Estratigrafía y Sedimentología del relleno detrítico del estuario del Río Urumea (Donostia-San Sebastián, España)

  1. José Miguel Edeso-Fito
  2. Ángel Soria-Jáuregui
  3. Ane Lopetegi-Galarraga
  4. José Antonio Mujika-Alustiza
  5. Mónica Ruiz-Alonso
Journal:
Boletín de la Sociedad Geológica Mexicana

ISSN: 1405-3322

Year of publication: 2017

Tome: 69

Issue: 1

Pages: 175-197

Type: Article

DOI: 10.18268/BSGM2017V69N1A8 DIALNET GOOGLE SCHOLAR lock_openOpen access editor

More publications in: Boletín de la Sociedad Geológica Mexicana

Abstract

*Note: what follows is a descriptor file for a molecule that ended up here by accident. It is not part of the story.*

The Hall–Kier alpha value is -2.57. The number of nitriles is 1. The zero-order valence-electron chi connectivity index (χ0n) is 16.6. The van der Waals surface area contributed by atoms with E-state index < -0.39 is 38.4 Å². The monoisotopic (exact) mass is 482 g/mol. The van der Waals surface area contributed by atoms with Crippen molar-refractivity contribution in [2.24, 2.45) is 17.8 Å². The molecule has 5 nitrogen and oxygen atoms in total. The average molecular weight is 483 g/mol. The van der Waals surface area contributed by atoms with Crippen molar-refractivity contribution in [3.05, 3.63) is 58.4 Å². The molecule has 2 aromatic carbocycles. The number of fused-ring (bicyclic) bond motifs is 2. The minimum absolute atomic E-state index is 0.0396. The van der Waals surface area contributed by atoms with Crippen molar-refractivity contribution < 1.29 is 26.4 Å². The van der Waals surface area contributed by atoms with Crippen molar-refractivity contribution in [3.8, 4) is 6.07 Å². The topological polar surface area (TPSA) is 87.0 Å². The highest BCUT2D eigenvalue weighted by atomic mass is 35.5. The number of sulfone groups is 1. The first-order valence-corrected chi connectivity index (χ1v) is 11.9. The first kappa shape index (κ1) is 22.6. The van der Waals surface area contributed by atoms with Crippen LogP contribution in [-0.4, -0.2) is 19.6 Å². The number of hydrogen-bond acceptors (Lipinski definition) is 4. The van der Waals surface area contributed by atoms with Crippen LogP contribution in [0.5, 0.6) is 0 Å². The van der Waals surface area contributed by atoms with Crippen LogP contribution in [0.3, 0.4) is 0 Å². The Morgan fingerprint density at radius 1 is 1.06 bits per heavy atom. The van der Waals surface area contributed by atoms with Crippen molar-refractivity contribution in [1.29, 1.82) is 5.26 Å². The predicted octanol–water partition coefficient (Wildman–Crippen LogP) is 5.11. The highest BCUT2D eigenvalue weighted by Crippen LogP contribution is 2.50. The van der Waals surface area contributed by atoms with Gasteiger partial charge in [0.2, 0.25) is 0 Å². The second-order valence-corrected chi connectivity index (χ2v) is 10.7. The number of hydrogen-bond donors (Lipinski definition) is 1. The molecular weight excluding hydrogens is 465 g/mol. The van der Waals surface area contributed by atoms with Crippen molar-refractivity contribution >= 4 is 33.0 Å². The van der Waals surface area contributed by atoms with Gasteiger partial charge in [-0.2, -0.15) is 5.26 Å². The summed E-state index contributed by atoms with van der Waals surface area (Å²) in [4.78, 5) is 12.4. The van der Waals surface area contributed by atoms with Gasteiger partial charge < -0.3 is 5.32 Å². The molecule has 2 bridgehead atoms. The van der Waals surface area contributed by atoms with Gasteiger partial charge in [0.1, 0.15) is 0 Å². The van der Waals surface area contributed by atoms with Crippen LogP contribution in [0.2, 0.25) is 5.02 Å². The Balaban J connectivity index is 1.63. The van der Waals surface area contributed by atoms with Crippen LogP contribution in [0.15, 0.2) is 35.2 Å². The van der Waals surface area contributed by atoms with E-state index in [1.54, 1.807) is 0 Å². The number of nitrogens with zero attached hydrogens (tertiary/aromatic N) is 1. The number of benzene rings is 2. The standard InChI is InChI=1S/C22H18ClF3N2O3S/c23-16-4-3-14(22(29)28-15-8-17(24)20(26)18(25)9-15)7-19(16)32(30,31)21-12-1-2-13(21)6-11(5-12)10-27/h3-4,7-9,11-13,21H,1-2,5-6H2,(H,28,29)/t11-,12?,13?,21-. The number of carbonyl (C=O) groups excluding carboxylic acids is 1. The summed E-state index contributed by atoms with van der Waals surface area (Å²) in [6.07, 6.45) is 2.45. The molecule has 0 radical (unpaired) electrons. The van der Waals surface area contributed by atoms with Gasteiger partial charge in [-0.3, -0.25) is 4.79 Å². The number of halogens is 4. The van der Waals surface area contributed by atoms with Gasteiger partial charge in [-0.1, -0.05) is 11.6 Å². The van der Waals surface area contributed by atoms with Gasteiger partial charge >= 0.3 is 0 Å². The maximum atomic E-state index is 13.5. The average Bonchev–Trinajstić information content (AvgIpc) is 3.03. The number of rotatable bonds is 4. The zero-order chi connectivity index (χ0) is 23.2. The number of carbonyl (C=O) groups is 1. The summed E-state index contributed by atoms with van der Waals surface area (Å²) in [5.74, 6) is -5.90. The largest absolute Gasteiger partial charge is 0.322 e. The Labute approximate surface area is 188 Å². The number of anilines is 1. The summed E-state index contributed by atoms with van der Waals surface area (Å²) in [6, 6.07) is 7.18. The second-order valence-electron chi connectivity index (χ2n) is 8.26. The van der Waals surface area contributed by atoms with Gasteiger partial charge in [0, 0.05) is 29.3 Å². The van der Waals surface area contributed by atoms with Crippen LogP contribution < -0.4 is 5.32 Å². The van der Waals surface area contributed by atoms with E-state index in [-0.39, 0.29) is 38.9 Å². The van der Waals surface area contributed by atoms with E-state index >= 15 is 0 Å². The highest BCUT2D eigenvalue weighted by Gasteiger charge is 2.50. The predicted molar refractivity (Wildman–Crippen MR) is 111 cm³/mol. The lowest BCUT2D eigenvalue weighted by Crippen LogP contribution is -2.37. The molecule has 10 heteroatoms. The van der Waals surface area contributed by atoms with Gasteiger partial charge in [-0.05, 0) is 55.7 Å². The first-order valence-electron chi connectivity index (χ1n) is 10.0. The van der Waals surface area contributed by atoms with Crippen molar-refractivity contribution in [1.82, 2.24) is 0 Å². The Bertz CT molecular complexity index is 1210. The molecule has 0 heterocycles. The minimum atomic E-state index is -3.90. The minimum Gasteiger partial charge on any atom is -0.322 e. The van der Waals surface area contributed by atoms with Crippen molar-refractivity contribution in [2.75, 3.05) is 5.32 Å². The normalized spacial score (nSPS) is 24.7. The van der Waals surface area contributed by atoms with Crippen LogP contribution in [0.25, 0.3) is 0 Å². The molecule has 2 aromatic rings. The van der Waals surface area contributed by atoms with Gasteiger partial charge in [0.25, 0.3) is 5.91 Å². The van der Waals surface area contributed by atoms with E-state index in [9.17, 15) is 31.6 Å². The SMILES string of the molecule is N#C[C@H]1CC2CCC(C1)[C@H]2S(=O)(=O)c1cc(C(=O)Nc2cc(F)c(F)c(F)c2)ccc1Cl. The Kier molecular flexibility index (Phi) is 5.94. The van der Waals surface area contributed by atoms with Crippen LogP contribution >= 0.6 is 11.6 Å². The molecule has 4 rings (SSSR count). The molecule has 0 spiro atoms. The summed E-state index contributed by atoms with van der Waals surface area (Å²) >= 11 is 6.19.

Two different depositional phases can be identified in the Urumea estuarine infill. They were chronologically separated by a long period without sedimentological evidence. The first one, Pleistocene in age (> 43500 BP), is composed of a marsh facies overlaid by fluvio-estuarine facies. This could indicate that the sea level at the time was similar or slightly lower than the present parameter. The later information rules out the coldest stages of the Pleistocene as their origin. On top of the uppermost Pleistocene layer, a Holocene sequence developed which extends from 7040 ± 30 BP (7565–7390 cal. BP) to modern times. In this part of the infill, 3 transgressive pulses can be identified, separated or followed by phases of sea level stabilization or even regression. The first pulse began before 7040 ± 30 BP (7565– 7390 cal. BP) and extended to 5200 ± 30 BP (5995–5910 cal. BP). The first regressive pulse took place around the last date, placing the shoreline a few meters below its present position. After 5200 ± 30 BP (5995–5910 cal. BP), a fast sea level rise can be recorded, followed by a stabilisation phase first. Also, a minor regression happened afterwards, which was used by local communities to build two ramps of unknown utility. This regressive pulse was dated 4710 ± 30 BP (4945–4650 cal. BP). A new transgressive pulse took place after 3000 BP extending through a gentle sea level rise to 1240 ± 30 BP (1190–1065 cal. BP). From this date, sea level stabilisation (and maybe a new transgression in historical times) favoured the total infilling of the estuary, which, together with the development of a tombolo on the left bank, induced the formation of a semi-enclosed estuary which can still be observed nowadays.